I really liked being by myself or being with people I was extremely close to. Social outings with people that were only acquaintances or strangers were stressful and tiring. School was exhausting. Work was taxing. I always wanted more friends and social interaction, and I would force myself to do those things, but I was always most comfortable in my my own private little world. Big time introvert.
But then something changed. Maybe like a series of fortunate events. I became best friends with someone who raised my confidence in my social skills and in my value as a fun person to be with. My friendship with her made me feel more comfortable with being myself with a wider range of people and therefore I was more outgoing.
In addition to that friendship I went through several experiences over the course of a couple of years that pretty much forced me out of my comfortable introvert shell. Moving 2,000 miles from your hometown without a single person you know will do that to you.
I'm still not 100% clear how it all happened, but somehow I became less introverted. Almost to the point of wondering if I'm.....an extrovert???
If you're unfamiliar with all this introvert-extrovert talk, it comes from the Myers-Briggs. There are 4 categories:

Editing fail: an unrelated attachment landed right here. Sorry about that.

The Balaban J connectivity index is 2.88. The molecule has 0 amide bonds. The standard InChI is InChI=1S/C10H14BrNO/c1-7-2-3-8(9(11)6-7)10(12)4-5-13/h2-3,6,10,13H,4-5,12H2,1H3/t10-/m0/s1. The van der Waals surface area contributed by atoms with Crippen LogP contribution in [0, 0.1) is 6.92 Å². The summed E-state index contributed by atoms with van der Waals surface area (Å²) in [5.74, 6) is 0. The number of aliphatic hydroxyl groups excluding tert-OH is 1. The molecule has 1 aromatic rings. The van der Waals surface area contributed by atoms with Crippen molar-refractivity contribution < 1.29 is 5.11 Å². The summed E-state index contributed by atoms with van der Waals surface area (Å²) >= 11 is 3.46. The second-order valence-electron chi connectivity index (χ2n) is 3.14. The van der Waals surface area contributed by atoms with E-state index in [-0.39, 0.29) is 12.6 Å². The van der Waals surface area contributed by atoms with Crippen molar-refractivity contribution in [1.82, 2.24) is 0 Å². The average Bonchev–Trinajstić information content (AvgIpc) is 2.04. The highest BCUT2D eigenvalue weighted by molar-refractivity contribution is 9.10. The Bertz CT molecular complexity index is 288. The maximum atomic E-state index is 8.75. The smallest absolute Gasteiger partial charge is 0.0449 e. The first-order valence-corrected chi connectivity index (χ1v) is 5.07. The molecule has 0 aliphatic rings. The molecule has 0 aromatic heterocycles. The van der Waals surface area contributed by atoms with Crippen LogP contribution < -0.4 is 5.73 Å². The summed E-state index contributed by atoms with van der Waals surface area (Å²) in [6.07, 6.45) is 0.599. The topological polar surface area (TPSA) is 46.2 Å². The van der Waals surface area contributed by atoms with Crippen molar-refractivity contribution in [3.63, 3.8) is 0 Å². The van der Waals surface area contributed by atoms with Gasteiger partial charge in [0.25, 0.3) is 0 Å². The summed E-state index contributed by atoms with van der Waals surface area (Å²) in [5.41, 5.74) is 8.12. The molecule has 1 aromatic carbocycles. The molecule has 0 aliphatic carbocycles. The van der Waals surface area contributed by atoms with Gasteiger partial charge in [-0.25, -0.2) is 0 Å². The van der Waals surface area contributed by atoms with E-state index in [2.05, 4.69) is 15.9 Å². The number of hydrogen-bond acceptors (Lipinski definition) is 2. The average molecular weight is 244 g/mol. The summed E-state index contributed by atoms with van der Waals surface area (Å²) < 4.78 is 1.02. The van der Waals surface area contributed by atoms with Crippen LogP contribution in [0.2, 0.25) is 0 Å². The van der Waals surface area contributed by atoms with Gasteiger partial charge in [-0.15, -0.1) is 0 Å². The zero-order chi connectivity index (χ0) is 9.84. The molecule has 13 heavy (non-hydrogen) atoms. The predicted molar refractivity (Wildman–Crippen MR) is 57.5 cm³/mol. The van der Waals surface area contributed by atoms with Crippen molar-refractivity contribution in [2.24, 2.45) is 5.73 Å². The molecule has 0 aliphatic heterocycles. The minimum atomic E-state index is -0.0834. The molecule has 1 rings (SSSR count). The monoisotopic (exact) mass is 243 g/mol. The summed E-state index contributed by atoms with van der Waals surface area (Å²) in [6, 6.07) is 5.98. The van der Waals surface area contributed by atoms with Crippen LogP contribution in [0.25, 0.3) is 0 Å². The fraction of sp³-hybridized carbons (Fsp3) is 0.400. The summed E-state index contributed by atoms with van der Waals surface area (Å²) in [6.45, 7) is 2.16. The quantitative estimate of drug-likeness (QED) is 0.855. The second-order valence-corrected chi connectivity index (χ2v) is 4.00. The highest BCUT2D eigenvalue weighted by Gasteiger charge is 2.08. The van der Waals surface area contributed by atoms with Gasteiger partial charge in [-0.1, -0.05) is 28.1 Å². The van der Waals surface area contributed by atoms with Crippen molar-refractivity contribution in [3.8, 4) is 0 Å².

I've always been an INFJ, but since I have been recently feeling less and less like an introvert, I decided to read the profile for the ENFJ. Overall, I think I'm still more of an I than an E, but it was interesting to see how many of the ENFJ qualities I posess.
Jung believed that the mature individual learns to develop the opposing side of their personality. All of the components are on a continuum, so you can be a "strong" or "weak" introvert, etc. The mature person who is for instance a J, should be able to explore and incorporate the P side of themselves. Perhaps that is what I have done. Perhaps as an introvert, I have moved down on the continuum, closer to neutral, and have learned to incorporate the extroverted side of myself into my personality.
Whatever it is, I am enjoying it. There's nothing wrong with being an introvert, and I still enjoy my introverteded tendencies to spend time in quietness with my thoughts or with my closest loved ones. But I am also enjoying the freedom of feeling like I can express and communicate my thoughts and feelings with others.
If you've never taken the Myers-Briggs Inventory, it's really fascinating and helpful in uderstanding yourself and others.